Artist’s impression of the night side of WASP-76b. Image credit: ESO/M. Kornmesser
The universe is immensely vast and full of an enormous number of mysterious objects like planets, stars, black holes, etc, and their puzzling phenomenon. Humans are in a long haul of exploring the perplexing universe and understanding them and for this human have greatly leaped in the technological revolution.
In the course of exploring the exoplanet, astronomers have found strange planet systems and one is an exoplanet system where it rains iron.
Yes, you read it right! Astronomers using European Southern Observatory’s (ESO) telescope - Very Large Telescope (VLT) observed an exoplanet, WASP-76b, where it rains iron on its atmosphere like it rains water (H2O) on our planet- Earth.
WASP-76b is an ultra-hot planet that lies about 640 light-years from Earth in the constellation Pisces- one constellation of the zodiac and has the mass of about 0.92 times that of Jupiter [Mass of Jupiter ~ 2 × 1027 kg]. The equilibrium temperature of the planet WASP-76b is 2190 K, but the dayside temperature is about 2500 K and astronomers predict that this temperature is the main reason for having iron rain in the planet’s atmosphere.
The team observed the planet’s two transits period phenomenon of 1.81 days. First, they observed the transit for on 2 September 2018 and 30 October 2018 by using the Echelle Spectrograph for Rocky Exoplanets and Stable Spectroscopic Observations (ESPRESSO) at the European Southern Observatory Very Large Telescope (VLT) located on Cerro Paranal, Chile.
ESPRESSO, combining light from the Unit Telescopes makes the VLT the largest optical telescope in existence in terms of collecting area.
ESPRESSO is specially designed to make very high precision radial velocity measurements of solar-type stars to search for rocky planets and for this precise measurement ESPRESSO is loaded by four Unit Telescopes (UTs) of the VLT. The 4 UTs loaded at ESPRESSO can measure fainter objects in the sky with greater accuracy and can also combine unprecedented radial velocity measurement accuracy with the large collecting area of the UTs.
David Ehrenreich, a professor at the University of Geneva in Switzerland and the leader of the study said, “One could say that this planet gets rainy in the evening, except it rains iron.”
The team found that the radial velocity of the planetary signature slightly blueshifted (between 0 and −5 km s-1) at ingress. The blueshift (remember that the blueshift arises due to the change in the radial velocity of the planet) gradually down to about −11±0.7 km s-1 and it remained blueshifted until the end of the transit. They performed a new photometric analysis based on all six existing transit light curves of WASP-76b obtained with the EulerCam instrument at the Swiss Euler 1.2 m telescope in La Silla, Chile.
The team also produced 1D spectra and cross-correlation functions (CCFs) and observed that spectra contain 4,653 spectral lines in the wavelength range between 380 and 788 nm covered by ESPRESSO; most of the spectroscopic information in the mask is contained in electronic transitions of neutral iron.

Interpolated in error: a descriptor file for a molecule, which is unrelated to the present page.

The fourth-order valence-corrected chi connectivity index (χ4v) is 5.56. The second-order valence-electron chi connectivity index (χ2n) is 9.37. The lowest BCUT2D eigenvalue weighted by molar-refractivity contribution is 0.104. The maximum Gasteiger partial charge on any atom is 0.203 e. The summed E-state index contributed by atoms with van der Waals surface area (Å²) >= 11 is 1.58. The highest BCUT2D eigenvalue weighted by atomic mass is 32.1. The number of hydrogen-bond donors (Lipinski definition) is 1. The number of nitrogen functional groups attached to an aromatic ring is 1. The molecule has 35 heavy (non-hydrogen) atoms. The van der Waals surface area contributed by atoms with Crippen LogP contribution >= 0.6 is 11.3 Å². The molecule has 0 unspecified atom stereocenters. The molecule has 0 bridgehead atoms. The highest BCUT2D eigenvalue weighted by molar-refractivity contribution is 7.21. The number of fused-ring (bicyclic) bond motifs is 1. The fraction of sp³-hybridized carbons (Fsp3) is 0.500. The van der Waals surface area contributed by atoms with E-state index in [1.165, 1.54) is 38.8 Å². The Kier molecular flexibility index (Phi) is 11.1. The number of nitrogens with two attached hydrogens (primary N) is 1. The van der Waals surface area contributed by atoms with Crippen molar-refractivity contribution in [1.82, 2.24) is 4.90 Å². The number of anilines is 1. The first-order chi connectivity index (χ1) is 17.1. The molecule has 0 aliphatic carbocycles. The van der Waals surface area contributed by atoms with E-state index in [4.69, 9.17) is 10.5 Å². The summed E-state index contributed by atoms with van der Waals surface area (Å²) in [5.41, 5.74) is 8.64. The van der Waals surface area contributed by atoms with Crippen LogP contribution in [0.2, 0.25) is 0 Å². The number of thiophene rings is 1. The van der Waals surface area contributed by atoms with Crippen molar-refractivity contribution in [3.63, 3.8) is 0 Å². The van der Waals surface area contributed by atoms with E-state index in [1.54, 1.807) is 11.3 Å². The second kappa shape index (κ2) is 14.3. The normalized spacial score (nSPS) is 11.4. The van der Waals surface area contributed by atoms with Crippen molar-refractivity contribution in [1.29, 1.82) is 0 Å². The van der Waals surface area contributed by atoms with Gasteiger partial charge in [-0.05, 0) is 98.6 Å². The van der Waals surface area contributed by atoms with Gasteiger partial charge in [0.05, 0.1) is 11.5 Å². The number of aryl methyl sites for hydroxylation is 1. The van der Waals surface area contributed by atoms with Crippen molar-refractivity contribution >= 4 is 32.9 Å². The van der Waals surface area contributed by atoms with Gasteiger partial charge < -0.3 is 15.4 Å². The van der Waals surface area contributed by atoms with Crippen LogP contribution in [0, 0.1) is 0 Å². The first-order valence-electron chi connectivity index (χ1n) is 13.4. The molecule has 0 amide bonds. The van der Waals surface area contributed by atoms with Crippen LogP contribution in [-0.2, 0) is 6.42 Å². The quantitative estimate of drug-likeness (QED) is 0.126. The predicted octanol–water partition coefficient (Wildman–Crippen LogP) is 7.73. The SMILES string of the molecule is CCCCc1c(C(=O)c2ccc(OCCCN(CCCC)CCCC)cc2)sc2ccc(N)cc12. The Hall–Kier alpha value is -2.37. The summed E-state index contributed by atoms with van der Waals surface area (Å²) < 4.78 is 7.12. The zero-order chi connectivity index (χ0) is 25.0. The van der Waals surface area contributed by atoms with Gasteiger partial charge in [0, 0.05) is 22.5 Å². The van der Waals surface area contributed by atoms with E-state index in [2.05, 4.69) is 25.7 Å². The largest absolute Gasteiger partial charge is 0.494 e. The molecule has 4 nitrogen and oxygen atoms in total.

Researchers also explained the reason behind raining iron on the planet WASP-76b. WASP-76b orbits a star system named WASP-76 and only show its one face - its day side, to its parent star so its always night side remains in complete darkness. Due to continually showing, its day side receives thousands of times more radiation from its parent star than the Earth does from the Sun and also its night side. It is estimated that the temperature on the day side reaches to more than 2500 K whereas the night side has just about 1500 K. The day
side of the planet is so hot that molecules separate into atoms, and metals like iron evaporate into the atmosphere. Then the extreme temperature difference between the day and night sides results in vigorous winds that bring the iron vapour from the ultra-hot day side to the cooler night side, where temperatures decrease to around 1500 degrees Celsius.
Astronomers also detected a strong signature of iron vapour at the evening border that separates the planet’s day side from its night side.
David Ehrenreich, said, “Surprisingly, however, we do not see the iron vapour in the morning because it is raining iron on the night side of this extreme exoplanet.”
María Rosa Zapatero Osorio, an astrophysicist at the Centre for Astrobiology in Madrid, Spain, and the chair of the ESPRESSO science team said, “The observations show that iron vapour is abundant in the atmosphere of the hot day side of WASP-76b. A fraction of this iron is injected into the night side owing to the planet's rotation and atmospheric winds. There, the iron encounters much cooler environments condense and rains down."
Recent theoretical progress and the understanding of ultra-hot atmospheres are the basis, but not enough, so further analysis is required to finely interpret spectroscopically- and temporarily-resolved measurements.
The research study was published in the journal Nature on 11 March 2020.